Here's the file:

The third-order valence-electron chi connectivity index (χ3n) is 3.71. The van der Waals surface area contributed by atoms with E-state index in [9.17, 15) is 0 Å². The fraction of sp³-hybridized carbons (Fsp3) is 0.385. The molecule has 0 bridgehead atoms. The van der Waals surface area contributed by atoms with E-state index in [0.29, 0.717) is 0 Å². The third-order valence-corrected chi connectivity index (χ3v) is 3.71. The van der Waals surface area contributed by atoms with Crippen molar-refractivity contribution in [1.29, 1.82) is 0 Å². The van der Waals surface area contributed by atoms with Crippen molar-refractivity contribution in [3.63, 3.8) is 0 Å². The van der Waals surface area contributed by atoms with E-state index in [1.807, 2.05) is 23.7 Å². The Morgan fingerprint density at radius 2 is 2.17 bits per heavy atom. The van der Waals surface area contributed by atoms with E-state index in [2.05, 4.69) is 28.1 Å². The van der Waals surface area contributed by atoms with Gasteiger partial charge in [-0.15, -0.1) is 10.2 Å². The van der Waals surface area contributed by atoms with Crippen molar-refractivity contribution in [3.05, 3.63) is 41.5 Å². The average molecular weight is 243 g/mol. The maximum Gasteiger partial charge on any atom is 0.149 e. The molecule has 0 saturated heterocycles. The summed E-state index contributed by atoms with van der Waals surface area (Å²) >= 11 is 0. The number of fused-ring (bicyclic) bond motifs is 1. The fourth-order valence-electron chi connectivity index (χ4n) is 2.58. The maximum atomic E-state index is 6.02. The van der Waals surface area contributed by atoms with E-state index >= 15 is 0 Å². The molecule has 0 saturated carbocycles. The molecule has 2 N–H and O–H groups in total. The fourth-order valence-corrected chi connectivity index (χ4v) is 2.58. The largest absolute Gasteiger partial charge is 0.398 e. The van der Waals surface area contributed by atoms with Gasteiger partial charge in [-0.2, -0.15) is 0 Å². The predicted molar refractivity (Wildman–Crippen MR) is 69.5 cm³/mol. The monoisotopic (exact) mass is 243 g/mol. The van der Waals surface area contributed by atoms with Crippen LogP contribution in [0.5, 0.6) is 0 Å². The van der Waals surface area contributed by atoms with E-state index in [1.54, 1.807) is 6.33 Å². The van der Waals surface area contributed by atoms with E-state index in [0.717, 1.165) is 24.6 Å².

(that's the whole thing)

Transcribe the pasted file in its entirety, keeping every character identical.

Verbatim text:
The third-order valence-electron chi connectivity index (χ3n) is 3.71. The van der Waals surface area contributed by atoms with E-state index in [9.17, 15) is 0 Å². The fraction of sp³-hybridized carbons (Fsp3) is 0.385. The molecule has 0 bridgehead atoms. The van der Waals surface area contributed by atoms with E-state index in [0.29, 0.717) is 0 Å². The third-order valence-corrected chi connectivity index (χ3v) is 3.71. The van der Waals surface area contributed by atoms with Crippen molar-refractivity contribution in [1.29, 1.82) is 0 Å². The van der Waals surface area contributed by atoms with Crippen molar-refractivity contribution in [3.63, 3.8) is 0 Å². The van der Waals surface area contributed by atoms with E-state index in [1.807, 2.05) is 23.7 Å². The Morgan fingerprint density at radius 2 is 2.17 bits per heavy atom. The van der Waals surface area contributed by atoms with E-state index in [2.05, 4.69) is 28.1 Å². The van der Waals surface area contributed by atoms with Gasteiger partial charge in [-0.15, -0.1) is 10.2 Å². The van der Waals surface area contributed by atoms with Crippen molar-refractivity contribution in [3.05, 3.63) is 41.5 Å². The average molecular weight is 243 g/mol. The maximum Gasteiger partial charge on any atom is 0.149 e. The molecule has 0 saturated heterocycles. The summed E-state index contributed by atoms with van der Waals surface area (Å²) >= 11 is 0. The number of fused-ring (bicyclic) bond motifs is 1. The fourth-order valence-electron chi connectivity index (χ4n) is 2.58. The maximum atomic E-state index is 6.02. The van der Waals surface area contributed by atoms with E-state index >= 15 is 0 Å². The molecule has 0 saturated carbocycles. The molecule has 2 N–H and O–H groups in total. The fourth-order valence-corrected chi connectivity index (χ4v) is 2.58. The largest absolute Gasteiger partial charge is 0.398 e. The van der Waals surface area contributed by atoms with Gasteiger partial charge in [-0.2, -0.15) is 0 Å². The predicted molar refractivity (Wildman–Crippen MR) is 69.5 cm³/mol. The monoisotopic (exact) mass is 243 g/mol. The van der Waals surface area contributed by atoms with Crippen LogP contribution in [0.5, 0.6) is 0 Å². The van der Waals surface area contributed by atoms with E-state index in [1.54, 1.807) is 6.33 Å². The van der Waals surface area contributed by atoms with E-state index in [0.717, 1.165) is 24.6 Å².